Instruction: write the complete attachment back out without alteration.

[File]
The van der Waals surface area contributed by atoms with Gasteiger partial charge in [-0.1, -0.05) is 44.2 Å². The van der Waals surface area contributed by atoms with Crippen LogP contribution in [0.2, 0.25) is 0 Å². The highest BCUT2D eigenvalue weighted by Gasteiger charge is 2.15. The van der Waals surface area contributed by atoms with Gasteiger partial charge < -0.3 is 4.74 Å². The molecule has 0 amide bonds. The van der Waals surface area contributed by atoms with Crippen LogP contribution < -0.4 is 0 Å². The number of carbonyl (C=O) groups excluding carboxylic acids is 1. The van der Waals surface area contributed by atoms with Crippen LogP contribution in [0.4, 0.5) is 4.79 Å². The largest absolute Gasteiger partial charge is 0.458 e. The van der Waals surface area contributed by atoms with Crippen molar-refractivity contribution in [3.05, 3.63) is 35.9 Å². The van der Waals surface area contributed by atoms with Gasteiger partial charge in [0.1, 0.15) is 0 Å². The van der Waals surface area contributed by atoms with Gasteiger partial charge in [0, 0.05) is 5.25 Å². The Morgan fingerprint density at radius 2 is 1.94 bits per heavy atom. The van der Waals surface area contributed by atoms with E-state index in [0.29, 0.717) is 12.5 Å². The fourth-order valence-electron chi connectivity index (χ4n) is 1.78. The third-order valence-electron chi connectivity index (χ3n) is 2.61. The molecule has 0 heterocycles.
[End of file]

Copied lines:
The van der Waals surface area contributed by atoms with Gasteiger partial charge in [-0.1, -0.05) is 44.2 Å². The van der Waals surface area contributed by atoms with Crippen LogP contribution in [0.2, 0.25) is 0 Å². The highest BCUT2D eigenvalue weighted by Gasteiger charge is 2.15. The van der Waals surface area contributed by atoms with Gasteiger partial charge < -0.3 is 4.74 Å². The molecule has 0 amide bonds. The van der Waals surface area contributed by atoms with Crippen LogP contribution < -0.4 is 0 Å². The number of carbonyl (C=O) groups excluding carboxylic acids is 1. The van der Waals surface area contributed by atoms with Crippen LogP contribution in [0.4, 0.5) is 4.79 Å². The largest absolute Gasteiger partial charge is 0.458 e. The van der Waals surface area contributed by atoms with Crippen molar-refractivity contribution in [3.05, 3.63) is 35.9 Å². The van der Waals surface area contributed by atoms with Gasteiger partial charge in [0.1, 0.15) is 0 Å². The van der Waals surface area contributed by atoms with Gasteiger partial charge in [0, 0.05) is 5.25 Å². The Morgan fingerprint density at radius 2 is 1.94 bits per heavy atom. The van der Waals surface area contributed by atoms with E-state index in [0.29, 0.717) is 12.5 Å². The fourth-order valence-electron chi connectivity index (χ4n) is 1.78. The third-order valence-electron chi connectivity index (χ3n) is 2.61. The molecule has 0 heterocycles.